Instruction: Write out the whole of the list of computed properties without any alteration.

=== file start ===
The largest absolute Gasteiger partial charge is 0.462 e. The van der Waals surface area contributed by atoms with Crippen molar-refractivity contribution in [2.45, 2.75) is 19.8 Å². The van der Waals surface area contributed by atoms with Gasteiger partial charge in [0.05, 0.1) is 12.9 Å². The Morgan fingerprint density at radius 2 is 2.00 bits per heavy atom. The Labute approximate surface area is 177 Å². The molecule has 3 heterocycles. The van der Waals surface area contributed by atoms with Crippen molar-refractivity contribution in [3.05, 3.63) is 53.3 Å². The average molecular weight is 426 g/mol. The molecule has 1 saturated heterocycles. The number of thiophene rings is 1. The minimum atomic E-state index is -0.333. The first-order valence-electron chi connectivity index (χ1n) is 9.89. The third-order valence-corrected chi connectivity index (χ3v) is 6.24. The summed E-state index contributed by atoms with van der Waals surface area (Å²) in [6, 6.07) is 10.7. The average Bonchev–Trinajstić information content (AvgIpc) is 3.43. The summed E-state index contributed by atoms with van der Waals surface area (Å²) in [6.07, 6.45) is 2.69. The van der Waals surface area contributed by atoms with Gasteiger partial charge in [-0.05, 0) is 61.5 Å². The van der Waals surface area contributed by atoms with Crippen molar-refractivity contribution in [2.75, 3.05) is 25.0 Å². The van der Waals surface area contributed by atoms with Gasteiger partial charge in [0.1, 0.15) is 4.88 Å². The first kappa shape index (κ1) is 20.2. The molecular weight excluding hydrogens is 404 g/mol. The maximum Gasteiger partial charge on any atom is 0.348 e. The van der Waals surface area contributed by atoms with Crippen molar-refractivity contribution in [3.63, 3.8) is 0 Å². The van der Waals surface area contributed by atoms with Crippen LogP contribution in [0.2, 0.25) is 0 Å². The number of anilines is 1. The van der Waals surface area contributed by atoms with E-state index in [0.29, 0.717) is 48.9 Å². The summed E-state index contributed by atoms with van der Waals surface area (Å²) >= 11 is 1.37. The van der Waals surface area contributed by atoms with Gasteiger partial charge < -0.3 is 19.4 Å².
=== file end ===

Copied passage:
The largest absolute Gasteiger partial charge is 0.462 e. The van der Waals surface area contributed by atoms with Crippen molar-refractivity contribution in [2.45, 2.75) is 19.8 Å². The van der Waals surface area contributed by atoms with Gasteiger partial charge in [0.05, 0.1) is 12.9 Å². The Morgan fingerprint density at radius 2 is 2.00 bits per heavy atom. The Labute approximate surface area is 177 Å². The molecule has 3 heterocycles. The van der Waals surface area contributed by atoms with Crippen molar-refractivity contribution in [3.05, 3.63) is 53.3 Å². The average molecular weight is 426 g/mol. The molecule has 1 saturated heterocycles. The number of thiophene rings is 1. The minimum atomic E-state index is -0.333. The first-order valence-electron chi connectivity index (χ1n) is 9.89. The third-order valence-corrected chi connectivity index (χ3v) is 6.24. The summed E-state index contributed by atoms with van der Waals surface area (Å²) in [6, 6.07) is 10.7. The average Bonchev–Trinajstić information content (AvgIpc) is 3.43. The summed E-state index contributed by atoms with van der Waals surface area (Å²) in [6.07, 6.45) is 2.69. The van der Waals surface area contributed by atoms with Gasteiger partial charge in [-0.05, 0) is 61.5 Å². The van der Waals surface area contributed by atoms with Crippen molar-refractivity contribution in [2.75, 3.05) is 25.0 Å². The van der Waals surface area contributed by atoms with Gasteiger partial charge in [0.1, 0.15) is 4.88 Å². The first kappa shape index (κ1) is 20.2. The molecular weight excluding hydrogens is 404 g/mol. The maximum Gasteiger partial charge on any atom is 0.348 e. The van der Waals surface area contributed by atoms with Crippen molar-refractivity contribution in [3.63, 3.8) is 0 Å². The van der Waals surface area contributed by atoms with Crippen LogP contribution in [0.2, 0.25) is 0 Å². The number of anilines is 1. The van der Waals surface area contributed by atoms with E-state index in [0.29, 0.717) is 48.9 Å². The summed E-state index contributed by atoms with van der Waals surface area (Å²) >= 11 is 1.37. The van der Waals surface area contributed by atoms with Gasteiger partial charge < -0.3 is 19.4 Å².